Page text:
Scientific research, such as the FFF study mentioned before, serves as a basis for strategic decision-making. Since 2013, Plasser & Theurer has been exploring the development and use of alternative drive concepts in track maintenance.
The first machines with hybrid drives were completed as early as 2015. A tamping machine and a ballast distributing and profiling machine were designed to work with both a conventional diesel engine and an electric motor. Both these machines use electricity from the overhead line. These developments paved the way for fully electrical solutions that are designed without diesel engines.
The social and political transition towards more sustainability is also affecting the transport sector. Not only does it boost the entire railway ecosystem, it also encourages Plasser & Theurer to continue investing heavily in new technologies. Every year, the company allocates 11 % of its revenue towards research and development. Replacing combustion engines with alternative drive concepts plays an important role in this context.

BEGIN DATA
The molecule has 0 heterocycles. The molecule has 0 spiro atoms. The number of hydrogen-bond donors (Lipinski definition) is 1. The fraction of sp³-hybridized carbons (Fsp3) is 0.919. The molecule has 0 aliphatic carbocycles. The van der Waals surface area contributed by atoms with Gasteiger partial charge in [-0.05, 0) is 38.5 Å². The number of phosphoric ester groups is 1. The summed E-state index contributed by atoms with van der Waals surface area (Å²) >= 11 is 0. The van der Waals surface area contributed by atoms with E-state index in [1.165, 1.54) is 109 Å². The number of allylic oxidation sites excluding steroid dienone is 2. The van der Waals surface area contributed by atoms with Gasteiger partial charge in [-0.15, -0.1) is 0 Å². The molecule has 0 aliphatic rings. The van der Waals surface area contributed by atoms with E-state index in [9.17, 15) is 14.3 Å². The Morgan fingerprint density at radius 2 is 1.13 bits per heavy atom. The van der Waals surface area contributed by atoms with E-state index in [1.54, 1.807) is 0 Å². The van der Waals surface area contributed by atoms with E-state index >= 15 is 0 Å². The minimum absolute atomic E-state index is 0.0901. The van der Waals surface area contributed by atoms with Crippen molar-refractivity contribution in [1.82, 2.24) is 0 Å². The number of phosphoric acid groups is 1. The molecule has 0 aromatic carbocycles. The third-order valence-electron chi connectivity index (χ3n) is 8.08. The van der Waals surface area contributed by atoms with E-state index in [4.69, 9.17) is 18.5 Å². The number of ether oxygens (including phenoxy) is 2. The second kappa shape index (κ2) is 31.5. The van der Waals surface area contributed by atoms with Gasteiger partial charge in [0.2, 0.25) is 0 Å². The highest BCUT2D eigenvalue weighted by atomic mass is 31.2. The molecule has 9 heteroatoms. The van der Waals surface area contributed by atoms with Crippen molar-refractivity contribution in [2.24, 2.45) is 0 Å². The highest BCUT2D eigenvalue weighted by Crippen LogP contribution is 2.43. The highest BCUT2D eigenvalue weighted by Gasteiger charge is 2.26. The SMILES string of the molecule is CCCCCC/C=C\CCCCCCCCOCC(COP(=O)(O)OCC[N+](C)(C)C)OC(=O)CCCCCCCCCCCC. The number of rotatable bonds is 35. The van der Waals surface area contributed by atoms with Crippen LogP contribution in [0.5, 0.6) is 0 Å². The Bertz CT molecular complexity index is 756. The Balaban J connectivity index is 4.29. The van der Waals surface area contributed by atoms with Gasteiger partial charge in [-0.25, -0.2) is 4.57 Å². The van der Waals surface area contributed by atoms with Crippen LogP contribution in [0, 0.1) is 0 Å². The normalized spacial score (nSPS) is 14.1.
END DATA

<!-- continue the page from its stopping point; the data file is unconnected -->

The positive market resonance speaks for this approach. Around the globe, the demand for low-emission track maintenance solutions is rising. We currently see that they are particularly popular in Europe: an order from Austrian Federal Railways for more than 50 track maintenance vehicles with an innovative electro-hybrid drive is the latest example.